There is a rulebook in circulation. Anyone who is concerned about the status of cinema in this country needs to hunt down that rulebook, burst in on a directors’ dinner party and steal it. Rearrange the pages, scrawl in black ink all over all the schema and tables, or better yet – immolate the thing. Leave film-makers masterless and see what they come up with on their own. I guarantee you it won’t be bound with these slavish injunctions. 31 Million Reasons is not unique in its faults: it’s national, it’s symptomatic. I think we’ve correlatively managed to meet the Hollywood technique. (I say, correlatively, because their corpulent budgets mean their films – across the board – are going to be better than ours) Call me pleasureless, but I think we need to encourage a more intellectual cinema culture. And part of this is the self-consciousness to commit the crime-thriller genre to an examination of its place and content in South African society.

*Releases January 13, 2012.

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  1. cnut says:

    There’s only one thing funnier than a New Zealand accent and that’s the uniqueness of a bunch of Charo’s from Durban and it’s surrounds… for that reason (and probably that alone) this could be comedy Gold!

    P.S. Kavish pal… ‘Viva Riva ‘was absolute gob-shite in every respect… SABC 3 could do better and that’s being polite… poor recommendation indeed!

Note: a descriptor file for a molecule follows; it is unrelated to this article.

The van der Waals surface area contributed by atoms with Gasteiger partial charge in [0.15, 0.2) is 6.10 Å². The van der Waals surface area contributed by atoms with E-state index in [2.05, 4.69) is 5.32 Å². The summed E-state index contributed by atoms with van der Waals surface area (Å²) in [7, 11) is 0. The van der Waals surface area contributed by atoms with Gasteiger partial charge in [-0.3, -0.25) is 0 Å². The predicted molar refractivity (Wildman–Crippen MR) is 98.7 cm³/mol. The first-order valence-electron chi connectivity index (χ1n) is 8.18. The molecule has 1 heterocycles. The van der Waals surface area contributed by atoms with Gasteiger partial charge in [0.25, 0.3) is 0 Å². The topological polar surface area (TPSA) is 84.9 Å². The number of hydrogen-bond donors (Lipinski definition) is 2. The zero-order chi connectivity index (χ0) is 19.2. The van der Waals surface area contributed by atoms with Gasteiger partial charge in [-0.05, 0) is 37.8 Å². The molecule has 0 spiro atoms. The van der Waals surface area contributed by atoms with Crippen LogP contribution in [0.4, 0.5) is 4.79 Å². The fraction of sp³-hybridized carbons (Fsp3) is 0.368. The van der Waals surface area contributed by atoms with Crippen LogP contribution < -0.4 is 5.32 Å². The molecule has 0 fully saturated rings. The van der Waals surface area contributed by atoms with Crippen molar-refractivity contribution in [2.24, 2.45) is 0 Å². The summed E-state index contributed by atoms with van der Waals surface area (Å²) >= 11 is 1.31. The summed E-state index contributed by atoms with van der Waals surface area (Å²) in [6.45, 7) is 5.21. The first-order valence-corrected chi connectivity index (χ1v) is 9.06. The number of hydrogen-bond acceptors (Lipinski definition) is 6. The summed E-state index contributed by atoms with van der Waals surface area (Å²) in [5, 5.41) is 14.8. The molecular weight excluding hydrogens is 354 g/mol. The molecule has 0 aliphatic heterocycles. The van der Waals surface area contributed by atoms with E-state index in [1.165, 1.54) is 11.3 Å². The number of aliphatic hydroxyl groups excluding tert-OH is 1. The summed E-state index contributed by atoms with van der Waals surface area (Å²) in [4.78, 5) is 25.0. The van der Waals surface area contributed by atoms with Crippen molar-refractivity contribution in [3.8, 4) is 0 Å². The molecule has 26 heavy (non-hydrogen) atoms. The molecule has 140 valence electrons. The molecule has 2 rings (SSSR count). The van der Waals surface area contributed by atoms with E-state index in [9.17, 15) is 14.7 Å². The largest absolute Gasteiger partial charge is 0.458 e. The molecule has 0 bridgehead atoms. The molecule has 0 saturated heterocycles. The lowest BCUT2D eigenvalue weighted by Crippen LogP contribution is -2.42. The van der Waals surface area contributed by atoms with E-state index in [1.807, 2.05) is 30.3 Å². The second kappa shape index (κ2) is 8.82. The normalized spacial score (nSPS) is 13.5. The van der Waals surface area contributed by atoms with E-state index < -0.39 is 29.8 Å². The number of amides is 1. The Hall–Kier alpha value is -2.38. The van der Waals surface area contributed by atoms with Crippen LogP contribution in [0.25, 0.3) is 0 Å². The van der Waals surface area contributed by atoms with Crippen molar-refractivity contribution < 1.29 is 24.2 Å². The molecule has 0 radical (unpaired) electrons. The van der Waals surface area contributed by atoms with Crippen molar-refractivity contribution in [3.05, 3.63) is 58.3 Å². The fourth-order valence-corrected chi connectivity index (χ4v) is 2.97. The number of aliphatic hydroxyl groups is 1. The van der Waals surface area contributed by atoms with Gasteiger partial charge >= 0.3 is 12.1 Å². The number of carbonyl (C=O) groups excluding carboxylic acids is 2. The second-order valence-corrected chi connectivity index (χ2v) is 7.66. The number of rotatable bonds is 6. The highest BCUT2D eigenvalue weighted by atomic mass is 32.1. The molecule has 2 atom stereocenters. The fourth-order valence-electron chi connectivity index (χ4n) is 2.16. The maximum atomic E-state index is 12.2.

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  2. mufasa says:

    Totally agree with you. This crime cinema thing has become really overplumbed – it’s a kind of laze on the part of directors/writers. Our film-makers have technique, as you say, and they need to direct it towards more fulfilling enterprises.

    Thanks for a great review.

    And cnut – Viva Riva was fantastic. Precisely which programmes on SABC 3 are better? Be specific, please.

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  3. tuna sashimi says:

    This is a damn fine piece of cultural journalism – “they’re all technically competent without being thematically interrogative” crucially encapsulates the dilemma around the pursuit of ALL artforms in this country today – but especially music and cinema.

    And I TOTALLY support the call to burn the fucking rulebook. The problem is that those who bankroll such projects do not because they are unable to trace a path from innovation to profitability in an industry that is more cost-intensive than others.

    I would like to see Kavish review more shoestring-budget movie projects emanating from this country, even if they don’t make it onto the “big” screen or commercial DVD release. Just as is the case with innovation in local music, cinematic progress is probably happening on the extreme fringes and it is very important that journalists illuminate those works that are singular, visionary and uncompromised. It’s one thing to tell us what is perpetually wrong with mainstream work, it is another to unlock the clues to a more culturally bolstered future by digging beneath the surface.

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  4. Captain Lombard says:

    Great idea, Tuna.

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  5. SihleMthembu says:

    Man I saw a few filsm last year like The Algiers murders that left me hopeless, the predictability is nauseating

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  6. salmon maki says:

    @ tuna

    hear! hear!

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  7. Another step closer says: